Yes, this is another new release announcement and also the announcement of a new series. But first, let’s travel back in time.
About twelve years ago, I sold several short stories to a magazine that billed itself as a successor to the men’s adventure magazines of the 1960s. Most of those stories were historicals featuring more or less scantily clad damsels in distress, while one was a take on the spicy pulps of the 1930s featuring The Silencer. All but one of those stories have been republished in e-book form since then.
At the time, I didn’t know much about the actual men’s adventure mags of the 1950s and 1960s beyond having seen a few cover scans on the internet. The editor of the mag in question helpfully sent me some scans of the interiors of actual men’s adventure mags. What is more, I also came across this art book which collects hundreds of covers of vintage men’s adventure magazines and also offers an overview about the genre, it’s development, prominent themes and subjects and what sort of content might be found inside. So I promptly bought the book.
The art book also included some statements by artists, models and writers who had worked on these magazines. And one of the writers said that quite often, the covers were painted before there was even a single word of content. And afterwards, a writer would be commissioned to write a story to match the cover. And considering some of the really lurid illustrations on those covers – rugged men being attacked by all sorts of likely and unlikely wildlife, while buxom maidens were being tortured and menaced by evil Nazis, evil Communists, evil biker gangs and evil beatniks (the last one doesn’t quite fit) – coming up with a story to match must have been quite a challenge.
Now I have never been able to resist a writing challenge, so I decided to set myself the same challenge as those men’s adventure magazine writers of old, namely to write a story to match the cover of one of those magazines. So I opened the art book at random, picked one of the covers shown and decided to write a story based on it.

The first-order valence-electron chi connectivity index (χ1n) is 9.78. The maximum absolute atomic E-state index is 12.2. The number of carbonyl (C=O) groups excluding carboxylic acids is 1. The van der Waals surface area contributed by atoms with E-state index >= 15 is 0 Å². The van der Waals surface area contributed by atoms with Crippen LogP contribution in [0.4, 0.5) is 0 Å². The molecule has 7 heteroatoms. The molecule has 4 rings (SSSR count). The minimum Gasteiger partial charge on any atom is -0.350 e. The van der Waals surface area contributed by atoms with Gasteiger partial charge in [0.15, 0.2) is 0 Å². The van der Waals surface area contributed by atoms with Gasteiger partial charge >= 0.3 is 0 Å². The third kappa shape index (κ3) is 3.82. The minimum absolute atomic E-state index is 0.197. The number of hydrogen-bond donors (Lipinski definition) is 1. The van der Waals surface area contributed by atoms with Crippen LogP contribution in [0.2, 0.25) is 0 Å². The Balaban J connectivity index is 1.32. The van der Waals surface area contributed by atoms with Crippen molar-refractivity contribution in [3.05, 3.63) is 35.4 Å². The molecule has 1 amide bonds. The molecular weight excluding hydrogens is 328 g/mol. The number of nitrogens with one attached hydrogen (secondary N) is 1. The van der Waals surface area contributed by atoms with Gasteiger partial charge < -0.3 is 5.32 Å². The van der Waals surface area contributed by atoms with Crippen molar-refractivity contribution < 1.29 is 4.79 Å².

Of course, a men’s adventure tale also needed a suitably manly and rugged hero and so I came up with “Two-Fisted” Todd Donovan, a freelance troubleshooter who travels around the globe to solve other people’s problems, provided the price is right. That was a vague enough description to allow for pretty much any kind of adventure from dealing with lethal wildlife via rescuing young women from dastardly villains to tangling with biker gangs and those really, really dangerous beatniks. And of course, it also had series potential.
So now I had my hero and an image to serve as inspiration, so I started writing. The story stalled out at about three-quarters through. So I set it aside. Then life and work got in the way and the magazine changed direction to become a sexy horror mag, depriving Two-Fisted Todd of his intended market. Eventually, self-publishing became a thing, making previously unviable stories suddenly viable again. And through it all, Todd was biding his time in some tropical paradise, a cool drink in his hand, waiting for another job.
Eventually, I started doing the July short story challenges and one of the things I used for inspiration was the art book of men’s adventure magazine covers, because both the lurid covers and ridiculous headlines made for excellent inspiration. And so several of the stories in Bug-Eyed Monsters and the Women Who Love Them as well as the story “Mock Duck” in Operation: Rubber Ducky were inspired by either headlines or illustrations in vintage men’s adventure mags that I found in that book.
Because the art book was such a gold mine of inspiration, I used it again for the 2017 July short story challenge. Only that this time, I didn’t even open it. I looked at the cover – a lurid illustration of a man and a woman tied up with scorpions crawling all over them – and thought, “Actually, that’s a great image. Why don’t I write a story for that one?”
Of course, I still needed a plot – beyond two people getting tied up and menaced by scorpions – and a hero to go with it. And this is where Todd Donovan suddenly emerged from the depths of my subconscious, cleared his throat and said, “That looks like a job for me.”